What was behind your decision to use ZBrush from the earliest stages?
I am a big fan of the direction ZBrush has taken with regards to quickly generating form from scratch. I have found myself using ZBrush a lot more for concept work over the last couple of years, mainly because of it's newer features such as Dynamesh.

At this point in time, I can say that my workflow for asset creation has been completely flipped around as well. Not too long ago, one was forced to focus on creating a clean high-resolution mesh before any sculpting could happen. That was mainly because it's beneficial to provide the riggers with a model as soon as possible. Details would then added by modelers in tandem.

These days I start sculpting right away, mostly just starting from a DynaMesh sphere. I don't worry about creating the animation mesh until later, after the client is happy with the look. The overall speed with which ZBrush allows me to work makes this possible. It really was a no brainer to introduce ZBrush to the pipeline at Look Effects.

What advantages did DynaMesh give you when working on the concept?
With DynaMesh we were able to get approval from Jonathan Levine (director of the film) on the model, before we had to build the animation mesh. I think it worked out very well for both us and for Jonathan, who was relatively new to VFX and the digital production process. I think it was great that he was able to look at full rotations of a fairly detailed boney without having to wait on us to finish an intricate polygonal wire model first.


Were there any other ZBrush features that were particularly useful at this stage?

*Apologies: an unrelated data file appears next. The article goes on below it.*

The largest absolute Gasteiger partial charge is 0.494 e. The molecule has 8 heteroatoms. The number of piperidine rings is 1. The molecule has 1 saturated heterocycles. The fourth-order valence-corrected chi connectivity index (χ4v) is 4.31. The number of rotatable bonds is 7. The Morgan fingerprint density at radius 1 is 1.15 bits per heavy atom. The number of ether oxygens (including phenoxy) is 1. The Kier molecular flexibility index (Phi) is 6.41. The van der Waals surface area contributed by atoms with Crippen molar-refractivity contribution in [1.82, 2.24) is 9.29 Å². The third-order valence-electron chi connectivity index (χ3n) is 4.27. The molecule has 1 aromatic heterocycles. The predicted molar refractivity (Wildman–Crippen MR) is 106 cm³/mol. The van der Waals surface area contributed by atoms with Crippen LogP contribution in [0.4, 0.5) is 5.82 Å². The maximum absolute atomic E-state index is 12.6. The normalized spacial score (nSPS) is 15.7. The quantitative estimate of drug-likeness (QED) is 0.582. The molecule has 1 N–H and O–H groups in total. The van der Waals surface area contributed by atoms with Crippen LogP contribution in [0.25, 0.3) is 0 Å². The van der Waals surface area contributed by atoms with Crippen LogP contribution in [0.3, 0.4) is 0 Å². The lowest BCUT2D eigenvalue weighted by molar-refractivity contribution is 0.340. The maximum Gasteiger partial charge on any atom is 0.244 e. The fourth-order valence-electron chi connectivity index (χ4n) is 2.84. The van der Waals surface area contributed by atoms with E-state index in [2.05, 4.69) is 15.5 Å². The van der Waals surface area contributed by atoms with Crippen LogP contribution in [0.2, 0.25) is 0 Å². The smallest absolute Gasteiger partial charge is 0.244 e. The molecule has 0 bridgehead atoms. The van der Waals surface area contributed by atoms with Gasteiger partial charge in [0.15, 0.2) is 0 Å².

The Best Preview Render tools were great to generate quick, nice looking turntables without ever having to leave ZBrush or occupy our render farm. This was especially useful during the initial stages, where we were pinning down the look of the boneys whilst working on the blendshapes.

How did ZBrush help with creating concept variations? What were your techniques?
DynaMesh again came heavily into play while doing the variation concepts. Taking the initial model, moving proportions around and resculpting some facial features could be done very quickly in ZBrush. A little bit of Polypaint and playing with some additional "rim lights" helped to create a base which was taken into Photoshop for the final touches.

It's incredible to see how ZBrush has evolved its toolkit over the years. The first version I worked in was ZBrush 2.0, which I used only to detail models through bump maps. Since then it has become my main tool for asset creation and concept work. ShadowBox, DynaMesh, Polypaint and Best Preview Render are all amazing additions that have become central tools in my workflow.

How did concepting in ZBrush translate into benefits once the concept was approved?
Once concepts were approved, it was really just a matter of cleaning up. Having a 3D base in ZBrush to start from instead of just a 2D painting is a big time saver. There's of course still a significant amount of traditional polygonal modeling involved to ensure proper deformation, but even that process is much faster these days.




 
 
 


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